Karmic Relationships -
12 lectures by Rudolf Steiner
Relationships - Volume 1,
Rudolf Steiner introduces some of the fundamental principles by
which cause and effect occurs, first in the mineral, plant and
animal kingdoms, and finally in the human kingdom itself,
introducing the principle of causation in one lifetime being rooted
in the deeds and events of a previous lifetime – i.e. karma or human
He proceeds from there to show that
karma has a variety of sub-elements which variously affect our
etheric body (our health and sense of well-being), our astral body
(the nature of our sympathies and antipathies), and our egohood
(events and experiences which meet us in life). He describes how
each of these realms of cause and effect are orchestrated by
ourselves in collaboration with the three major hierarchies of
spiritual beings with whom we engage and relate during the long
period between our death and subsequent rebirth.
He further describes how not only in our deeds, but in our attitudes, outlook and interests we generate
consequences which work on into subsequent lifetimes. It is a very
different matter whether we pursue our activities out of duty or
out of love, whether we take an active interest in nature or beauty,
or just pass it by with only the merest acknowledgement. Such
attitudes have a capacity of generating effects long into the future
and even of determining the health and sense of well-being we
experience in a subsequent lifetime.
Once a general foundation is
established understanding of the dynamics of karma, Steiner examines
the karmic development of specific personalities whom he selected as
representative of European culture in the 19th Century
with its genius and its strong materialistic bent. These are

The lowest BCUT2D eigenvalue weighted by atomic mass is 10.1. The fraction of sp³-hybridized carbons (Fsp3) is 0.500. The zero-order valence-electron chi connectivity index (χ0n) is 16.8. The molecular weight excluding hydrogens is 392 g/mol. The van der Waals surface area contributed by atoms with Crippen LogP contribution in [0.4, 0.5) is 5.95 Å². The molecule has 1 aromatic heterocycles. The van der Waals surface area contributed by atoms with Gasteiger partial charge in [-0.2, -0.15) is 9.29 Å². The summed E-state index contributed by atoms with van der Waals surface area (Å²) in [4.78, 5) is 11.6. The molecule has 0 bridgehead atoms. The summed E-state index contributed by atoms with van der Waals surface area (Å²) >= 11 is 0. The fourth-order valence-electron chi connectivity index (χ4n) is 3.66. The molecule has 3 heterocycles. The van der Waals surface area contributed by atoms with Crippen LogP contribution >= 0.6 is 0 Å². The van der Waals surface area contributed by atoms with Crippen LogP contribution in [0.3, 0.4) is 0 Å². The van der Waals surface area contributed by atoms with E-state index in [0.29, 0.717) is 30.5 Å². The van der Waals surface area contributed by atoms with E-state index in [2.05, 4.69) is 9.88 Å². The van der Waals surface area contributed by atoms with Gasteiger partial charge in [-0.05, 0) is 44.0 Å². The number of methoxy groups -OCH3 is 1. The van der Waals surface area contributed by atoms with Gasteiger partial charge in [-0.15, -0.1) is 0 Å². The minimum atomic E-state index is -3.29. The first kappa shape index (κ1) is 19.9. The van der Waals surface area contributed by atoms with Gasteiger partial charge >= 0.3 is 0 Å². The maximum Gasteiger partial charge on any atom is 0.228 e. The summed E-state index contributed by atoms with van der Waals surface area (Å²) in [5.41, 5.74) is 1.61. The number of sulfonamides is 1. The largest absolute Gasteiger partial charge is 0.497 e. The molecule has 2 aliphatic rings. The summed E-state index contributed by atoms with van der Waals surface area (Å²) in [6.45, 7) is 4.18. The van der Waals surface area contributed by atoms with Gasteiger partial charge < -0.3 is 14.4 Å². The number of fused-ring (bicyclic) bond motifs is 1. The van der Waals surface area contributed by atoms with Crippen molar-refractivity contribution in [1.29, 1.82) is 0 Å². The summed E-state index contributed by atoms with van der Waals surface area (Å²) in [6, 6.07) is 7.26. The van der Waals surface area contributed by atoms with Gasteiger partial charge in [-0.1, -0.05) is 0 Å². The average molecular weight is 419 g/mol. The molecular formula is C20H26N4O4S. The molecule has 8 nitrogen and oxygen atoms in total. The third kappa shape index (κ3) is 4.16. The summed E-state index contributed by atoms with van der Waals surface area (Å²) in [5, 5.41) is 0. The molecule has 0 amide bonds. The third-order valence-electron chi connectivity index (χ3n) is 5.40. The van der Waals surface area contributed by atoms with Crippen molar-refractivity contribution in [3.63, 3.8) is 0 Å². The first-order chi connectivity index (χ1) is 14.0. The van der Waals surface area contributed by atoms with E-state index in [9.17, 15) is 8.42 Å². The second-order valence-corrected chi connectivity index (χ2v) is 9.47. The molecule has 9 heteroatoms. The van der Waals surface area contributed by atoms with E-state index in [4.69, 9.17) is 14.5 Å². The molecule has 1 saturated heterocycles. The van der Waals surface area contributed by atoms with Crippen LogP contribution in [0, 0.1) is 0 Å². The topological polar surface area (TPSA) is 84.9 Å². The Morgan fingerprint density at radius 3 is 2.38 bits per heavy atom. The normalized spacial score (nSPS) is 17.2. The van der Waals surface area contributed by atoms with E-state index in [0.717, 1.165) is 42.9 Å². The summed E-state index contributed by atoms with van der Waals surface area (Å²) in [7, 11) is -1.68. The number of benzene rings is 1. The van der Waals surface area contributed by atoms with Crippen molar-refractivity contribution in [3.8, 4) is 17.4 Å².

aestheticist and philosopher, Friedrich Theodor Vischer,
composer Franz Schubert and scientific historian and
philosopher, Eugen Dühring.
After describing each of them in terms of their current biographies
and personal characteristics, he follows them backwards to earlier
incarnations where we can see how these characteristics are
metamorphosed traits of earlier lifetimes where they are expressed
under quite different cultural circumstances.
A variety of other individuals are
karmically traced and through this a historical phenomena is brought
to light which is hidden from ordinary historical perspective: how
the particular genius that is found in early post-Christian Arabian
culture dies out in the culture itself, only to re-emerge through
its re-incarnating leading personalities as the sources European
materialism of the 19th Century.
Some of the personalities whom Steiner
karmically traces in this first volume are Count Bacon of Verulam,
Garibaldi, American president Woodrow Wilson, Ernst
Haeckel, Lord Byron, Nietzsche, Charles Darwin;
and there are others.
This is probably one of the best and
truest introductions to the complex nature of karma that can be
found in the public arena of occult knowledge today.
Trans. G. Adams, rvd. M. Cotterell, C.
Davy and D. S. Osmond
12 lectures, Dornach 16 Feb – 23 Mar 1924, GA235
Rudolf Steiner Press
Rudolf Steiner (1861-1925) called his spiritual philosophy
'anthroposophy', which he defined as 'the consciousness of one's
humanity', and the disciplined methods of studying this he termed
‘spiritual science’. As a highly developed clairvoyant and spiritual initiate, he spoke
from his direct cognition of the spiritual world. However, he did
not see his work as religious or sectarian, but rather sought to
found a universal 'science of the spirit'.
many published works (written books and lectures) - which include
his research into the spiritual nature of the human being, the
evolution of the world and humanity, and methods of personal
development - invite readers to develop their own spiritual
faculties. He also provided indications for the renewal of
many human activities, including education - both general and
special - agriculture, medicine, economics, architecture, science,
philosophy, religion and the arts. He wrote some 30 books and
delivered over 6000 lectures across Europe, and in 1924 founded the
General Anthroposophical Society which today has branches throughout